Businesses, feeling the pinch, choose to close shop earlier
“We found a restaurant open on our fourth attempt, and the time then was past 2:30 p.m.,” she said.
Seoul used to be known as a city that never slept, with convenience stores, bars and restaurants that kept their doors open all throughout the day and night. There was once a time when it was harder to find restaurants closed on holidays instead of open. This is starting to change, however, as more businesses are choosing to close earlier at night or not open at all during holidays.
The main reason for this shift is the 16.4 percent minimum wage hike that went into effect this year and the recently passed bill that will reduce the maximum working hours per week to 52 from 68, which is expected to be put into effect in July.
Major companies such as Samsung Electronics and SK Hynix have already started reducing maximum working hours, and in July, the policy will be mandatory for businesses that employ more than 300 people. As this change goes into effect, it is expected that fewer people will have to look for meals near their office on weekends. With fewer working hours, people will return home earlier after work, and for restaurants, there will be fewer customers to justify keeping the lights on late at night for.
Shops and restaurants are already reacting to the shift, and they are reducing their operating hours in several ways. Some are simply closing earlier.
Discount chain Emart changed its closing hour from midnight to 11 p.m. starting this year. Homeplus is also introducing the same policy starting next month. From this month, bakery chain Paris Baguette will give a choice to its branch operators to choose between closing at 10 p.m. or the current time of 11 p.m.
Fast food chains are increasingly giving up on their 24-hour operation strategy. As of now, more than 300 of the 440 McDonald’s restaurants in Korea operate around the clock. In the last three months, 10 McDonald’s branches in Korea decided to halt their 24-hour operations. The restaurants will close between 1 and 6 a.m., when there are very few customers. Rivals Burger King and Lotteria also suspended 24-hour operations at several branches since late last year.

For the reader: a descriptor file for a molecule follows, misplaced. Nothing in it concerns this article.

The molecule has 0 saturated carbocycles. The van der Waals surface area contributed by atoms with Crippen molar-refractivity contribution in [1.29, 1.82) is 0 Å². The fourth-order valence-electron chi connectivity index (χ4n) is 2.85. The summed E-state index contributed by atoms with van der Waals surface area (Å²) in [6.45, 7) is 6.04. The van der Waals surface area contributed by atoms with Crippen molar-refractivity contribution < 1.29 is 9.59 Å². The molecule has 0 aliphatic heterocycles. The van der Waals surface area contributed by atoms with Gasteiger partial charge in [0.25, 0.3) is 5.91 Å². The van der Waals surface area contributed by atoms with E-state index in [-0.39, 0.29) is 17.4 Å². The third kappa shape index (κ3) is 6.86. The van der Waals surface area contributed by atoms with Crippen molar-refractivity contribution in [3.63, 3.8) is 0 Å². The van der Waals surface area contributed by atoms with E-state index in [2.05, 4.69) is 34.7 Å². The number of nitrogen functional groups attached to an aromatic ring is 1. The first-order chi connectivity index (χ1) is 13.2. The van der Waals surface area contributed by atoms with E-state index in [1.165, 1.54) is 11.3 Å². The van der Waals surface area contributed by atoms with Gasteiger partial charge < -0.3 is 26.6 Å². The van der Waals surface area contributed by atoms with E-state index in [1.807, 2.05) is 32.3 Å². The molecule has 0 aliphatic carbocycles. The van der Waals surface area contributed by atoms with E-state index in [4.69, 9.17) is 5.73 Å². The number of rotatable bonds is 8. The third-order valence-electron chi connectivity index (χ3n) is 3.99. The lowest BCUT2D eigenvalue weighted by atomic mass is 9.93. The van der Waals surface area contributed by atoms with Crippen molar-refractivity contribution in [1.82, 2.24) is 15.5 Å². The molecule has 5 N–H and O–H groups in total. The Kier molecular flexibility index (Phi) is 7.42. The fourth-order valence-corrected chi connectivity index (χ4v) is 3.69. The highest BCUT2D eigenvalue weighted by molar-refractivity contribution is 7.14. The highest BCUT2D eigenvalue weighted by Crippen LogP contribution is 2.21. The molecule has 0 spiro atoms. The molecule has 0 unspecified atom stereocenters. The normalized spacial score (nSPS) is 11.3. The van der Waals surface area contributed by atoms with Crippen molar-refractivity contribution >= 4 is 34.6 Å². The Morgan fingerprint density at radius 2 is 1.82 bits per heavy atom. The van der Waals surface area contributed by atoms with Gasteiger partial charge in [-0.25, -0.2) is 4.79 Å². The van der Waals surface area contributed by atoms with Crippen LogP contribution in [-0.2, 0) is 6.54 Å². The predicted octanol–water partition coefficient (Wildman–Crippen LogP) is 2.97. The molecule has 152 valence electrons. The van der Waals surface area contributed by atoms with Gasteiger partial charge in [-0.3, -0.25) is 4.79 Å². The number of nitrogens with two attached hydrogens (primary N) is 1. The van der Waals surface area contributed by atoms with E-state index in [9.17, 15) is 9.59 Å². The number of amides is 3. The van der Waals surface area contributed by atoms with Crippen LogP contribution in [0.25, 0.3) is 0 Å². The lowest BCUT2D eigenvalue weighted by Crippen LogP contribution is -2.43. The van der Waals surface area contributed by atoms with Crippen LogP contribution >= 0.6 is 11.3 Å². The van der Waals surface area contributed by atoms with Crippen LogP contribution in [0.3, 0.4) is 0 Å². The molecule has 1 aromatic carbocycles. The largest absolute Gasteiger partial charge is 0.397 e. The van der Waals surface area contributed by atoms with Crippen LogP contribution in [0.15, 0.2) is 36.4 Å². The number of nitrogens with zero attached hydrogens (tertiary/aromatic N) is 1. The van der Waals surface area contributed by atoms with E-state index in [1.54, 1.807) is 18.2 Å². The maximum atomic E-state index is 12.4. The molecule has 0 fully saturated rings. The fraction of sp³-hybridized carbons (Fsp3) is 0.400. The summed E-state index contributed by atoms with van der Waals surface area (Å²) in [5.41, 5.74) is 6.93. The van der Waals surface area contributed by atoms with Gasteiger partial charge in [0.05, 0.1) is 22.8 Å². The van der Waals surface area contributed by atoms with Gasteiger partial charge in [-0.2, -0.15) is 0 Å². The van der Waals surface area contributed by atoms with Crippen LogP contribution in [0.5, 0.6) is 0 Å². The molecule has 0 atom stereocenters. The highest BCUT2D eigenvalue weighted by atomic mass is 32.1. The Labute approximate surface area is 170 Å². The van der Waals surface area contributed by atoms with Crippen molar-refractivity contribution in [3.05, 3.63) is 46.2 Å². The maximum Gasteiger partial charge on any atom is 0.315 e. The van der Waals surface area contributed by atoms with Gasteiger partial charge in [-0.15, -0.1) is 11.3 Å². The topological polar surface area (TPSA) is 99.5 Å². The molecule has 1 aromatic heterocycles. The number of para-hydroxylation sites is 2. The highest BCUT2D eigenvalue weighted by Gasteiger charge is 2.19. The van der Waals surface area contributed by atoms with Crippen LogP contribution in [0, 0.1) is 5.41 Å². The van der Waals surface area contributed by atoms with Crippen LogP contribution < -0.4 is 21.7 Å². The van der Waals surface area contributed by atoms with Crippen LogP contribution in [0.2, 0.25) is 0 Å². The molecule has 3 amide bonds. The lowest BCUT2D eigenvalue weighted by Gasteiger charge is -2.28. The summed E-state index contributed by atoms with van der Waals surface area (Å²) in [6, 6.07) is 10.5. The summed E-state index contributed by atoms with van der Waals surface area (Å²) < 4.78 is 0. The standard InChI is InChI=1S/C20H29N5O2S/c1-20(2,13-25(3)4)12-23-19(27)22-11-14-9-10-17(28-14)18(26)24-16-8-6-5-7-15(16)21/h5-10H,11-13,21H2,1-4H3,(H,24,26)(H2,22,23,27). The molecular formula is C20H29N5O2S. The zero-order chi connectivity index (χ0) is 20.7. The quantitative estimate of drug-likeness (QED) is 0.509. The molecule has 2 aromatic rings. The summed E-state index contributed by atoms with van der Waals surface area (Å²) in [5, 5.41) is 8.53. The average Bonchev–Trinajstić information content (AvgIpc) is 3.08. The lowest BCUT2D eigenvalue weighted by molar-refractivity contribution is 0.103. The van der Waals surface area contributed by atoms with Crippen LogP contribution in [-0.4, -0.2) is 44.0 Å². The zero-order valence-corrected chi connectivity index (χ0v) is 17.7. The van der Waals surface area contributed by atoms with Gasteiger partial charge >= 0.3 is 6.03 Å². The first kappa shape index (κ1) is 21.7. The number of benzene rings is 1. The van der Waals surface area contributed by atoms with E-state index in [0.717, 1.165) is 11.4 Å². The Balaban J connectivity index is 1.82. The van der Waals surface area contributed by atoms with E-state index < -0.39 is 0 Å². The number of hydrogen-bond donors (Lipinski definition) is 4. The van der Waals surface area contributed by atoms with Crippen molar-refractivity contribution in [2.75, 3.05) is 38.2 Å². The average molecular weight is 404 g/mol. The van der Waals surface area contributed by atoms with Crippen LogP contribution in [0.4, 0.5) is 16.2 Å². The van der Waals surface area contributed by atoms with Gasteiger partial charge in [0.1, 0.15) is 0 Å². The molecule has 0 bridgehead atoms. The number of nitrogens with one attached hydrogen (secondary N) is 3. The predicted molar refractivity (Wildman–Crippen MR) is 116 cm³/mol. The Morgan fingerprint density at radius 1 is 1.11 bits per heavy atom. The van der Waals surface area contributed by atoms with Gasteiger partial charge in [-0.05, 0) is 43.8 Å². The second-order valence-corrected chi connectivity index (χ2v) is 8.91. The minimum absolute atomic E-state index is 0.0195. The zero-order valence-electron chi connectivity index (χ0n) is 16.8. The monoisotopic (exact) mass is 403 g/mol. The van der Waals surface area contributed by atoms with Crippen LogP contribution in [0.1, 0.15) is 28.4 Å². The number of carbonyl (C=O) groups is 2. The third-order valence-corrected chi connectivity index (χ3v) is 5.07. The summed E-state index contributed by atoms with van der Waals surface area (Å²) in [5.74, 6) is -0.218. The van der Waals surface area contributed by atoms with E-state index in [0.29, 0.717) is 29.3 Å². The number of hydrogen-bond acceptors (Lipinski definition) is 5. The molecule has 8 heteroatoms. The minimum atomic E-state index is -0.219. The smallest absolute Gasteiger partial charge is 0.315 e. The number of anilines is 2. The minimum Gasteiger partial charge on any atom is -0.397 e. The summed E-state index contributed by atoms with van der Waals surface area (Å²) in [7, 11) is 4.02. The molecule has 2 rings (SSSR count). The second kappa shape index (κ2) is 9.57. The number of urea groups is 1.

The shift has even reached convenience stores, the industry where 24-hour schedules are perhaps the most established. Emart24, retail conglomerate Shinsegae’s convenience store chain, has given a choice to its branch operators on their operating hours since the brand launched in July. It is currently seeing a rapid decline in the rate of owners that choose 24-hour operation. It has decreased from 28.7 percent in August to 8.8 percent last month.
“Labor costs exceed earnings at nighttime, so it’s a more profitable choice to close down during these hours,” said Kye Sang-hyuk, head of the association of convenience store owners.
Some restaurants are giving up on lunch or dinner service. Baetnaduri, a renowned handmade tofu restaurant in Gyeyang District, Incheon, recently moved up its closing hour to 4 p.m. One restaurant specializing in marinated beef in Banpo-dong, southern Seoul, recently stopped serving lunch.
“In the past, we used to see office workers who came out to work on Sundays or holidays and the revenue was able to cover the labor costs, but now it’s hard to see any of them,” said a 59-year-old restaurant owner surnamed Park.
Another trend is to set the quiet hours between 3 and 6 p.m. as a break time.
“Break time was a thing for high-end restaurants that needed time to prepare the ingredients and clear up the store [before dinner time], but with the rise of the minimum wage, smaller local restaurants are adopting the system as a way to reduce labor costs,” said Lee Keun-jae, an executive at the Korea Foodservice Industry Association. “A majority of these restaurants pay the minimum wage set by law, so the 16.4 percent hike of 6,470 won [$6.04] to 7,530 won this year is a big burden.”
With restaurants cutting down on their business hours, part-timers are looking to pick up second jobs.
“The restaurant I work in adopted the break time system in the afternoon, so I’m looking for another place to work before the break time ends,” said a 26-year-old worker at a Japanese restaurant in Gangnam District, southern Seoul. “Even if I find another place to work, I feel the total wage I earn might be lower than what I used to make, considering the time and costs for moving between the two.”
BY HAM JONG-SUN [firstname.lastname@example.org]